Polymer Clay -Icecream Earrings
Beads – any colors you like (glass, plastic, etc)
Earring wires and eyepins
Polymer clay – any brand – colors of your choice for ice cream and tan for cone
Liquid polymer clay
Clay knife or plastic knife
Toothpick or bamboo skewer
Acrylic roller or dowel (optional)
Work surface – ceramic tile, file folder or wax paper
Oven for baking
- Condition each color of clay until soft and pliable by rolling and squeezing in your hands. Test to see if it cracks when you bend it – that means it needs more conditioning!
- Roll out an even log of tan for the cones. Cut the log in half and continue to cut each piece in half to get even pieces of clay.
- Gently press on one end of the small log as you roll to make a cone shape & set aside.
- For a swirled effect, roll out a log of your first color (I used 2 shades of pink) and a log of your second color & twist together.
- Continue rolling it into a ball and twisting the clay until you get the look you like. Don’t go too far or you will blend the colors like paint!
- Divide the pink clay in half – one for the “scoops” and one for the “melted” part.
- Roll out an even log from one half of the pink clay and divide it as in step 2.
- Roll each piece into a ball for the scoop.
- Slice off a bit from one side to make a flat surface & set these aside.
- Roll out the remainder of the pink clay into a log and divide into sections as you did before.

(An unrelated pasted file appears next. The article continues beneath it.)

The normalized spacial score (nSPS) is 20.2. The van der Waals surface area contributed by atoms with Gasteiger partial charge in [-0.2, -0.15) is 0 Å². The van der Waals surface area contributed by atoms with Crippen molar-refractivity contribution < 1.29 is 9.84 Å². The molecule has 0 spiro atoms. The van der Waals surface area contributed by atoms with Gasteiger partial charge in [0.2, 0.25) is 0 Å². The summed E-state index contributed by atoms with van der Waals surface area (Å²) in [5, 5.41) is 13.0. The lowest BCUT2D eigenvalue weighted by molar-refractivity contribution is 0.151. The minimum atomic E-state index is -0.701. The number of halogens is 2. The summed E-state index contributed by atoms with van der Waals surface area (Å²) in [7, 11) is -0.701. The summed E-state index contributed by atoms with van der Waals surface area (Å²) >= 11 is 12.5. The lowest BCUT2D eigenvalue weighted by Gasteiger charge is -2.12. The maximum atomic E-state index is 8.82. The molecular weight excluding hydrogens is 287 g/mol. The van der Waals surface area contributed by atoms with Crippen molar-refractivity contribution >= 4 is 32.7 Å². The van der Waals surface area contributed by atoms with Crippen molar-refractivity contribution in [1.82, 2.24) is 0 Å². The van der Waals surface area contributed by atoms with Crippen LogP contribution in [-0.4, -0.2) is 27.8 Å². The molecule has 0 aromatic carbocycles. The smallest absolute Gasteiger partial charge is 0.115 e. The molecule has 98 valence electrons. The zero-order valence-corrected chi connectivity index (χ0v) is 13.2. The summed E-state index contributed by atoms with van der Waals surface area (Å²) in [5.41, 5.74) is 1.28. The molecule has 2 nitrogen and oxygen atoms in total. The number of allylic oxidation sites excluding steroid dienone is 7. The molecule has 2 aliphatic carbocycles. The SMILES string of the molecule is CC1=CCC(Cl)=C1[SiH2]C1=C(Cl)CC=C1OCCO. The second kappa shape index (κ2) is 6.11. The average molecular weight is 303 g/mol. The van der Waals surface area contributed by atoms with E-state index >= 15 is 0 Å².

- Roll each piece into a ball and flatten it with your fingers.
- Using your toothpick or bamboo skewer, press in around the edges to make ripples – it resembles a flower shape.
- Place a drop of liquid clay onto the flat end of the cones and attach the flat pink piece. Add another drop of liquid clay and attach the pink scoops.
- You may now scratch lines in the cones for added detail, if desired.
- Insert an eyepin or wire to the top of each ice cram cone (or poke a hole through the top to make a “bead”.) You may need to trim the wire a bit first.
- Bake according to the manufacturer’s directions. You will need to add a drop of clear glue to the eyepins once cooled, as the clay will not adhere on its own.
- Glaze if desired. I use varathane – found in most hardware stores. For small projects, use the clay manufacturer’s glaze. The bottles are smaller & more affordable!
- Attach your charms directly to the earring wires by opening up the ring at the bottom or add an additional eyepin with beads for sparkle!
- Enjoy your new piece of jewelry for yourself or give as a fun & whimsical gift!
***Experiment with different sizes to create matching accessories!
***SAVE those pieces you trimmed off and roll them together to make swirly accent beads!
***Dark colored clay, like red, green, etc. can leave some pigment on your hands. To help keep lighter colors from turning pink, etc. handle most of the light clay first. You can also use baby wipes to clean your hands and tools (alcohol is a solvent for the clay) or wear latex gloves & switch in between colors.
***Once you use cookie cutters, pasta machine, etc for clay, it is recommended to no longer use it for food. Shop around for inexpensive cutters at your local craft store.
By Shellie Wilson. Shellie is the chief creative editor for Craftbits.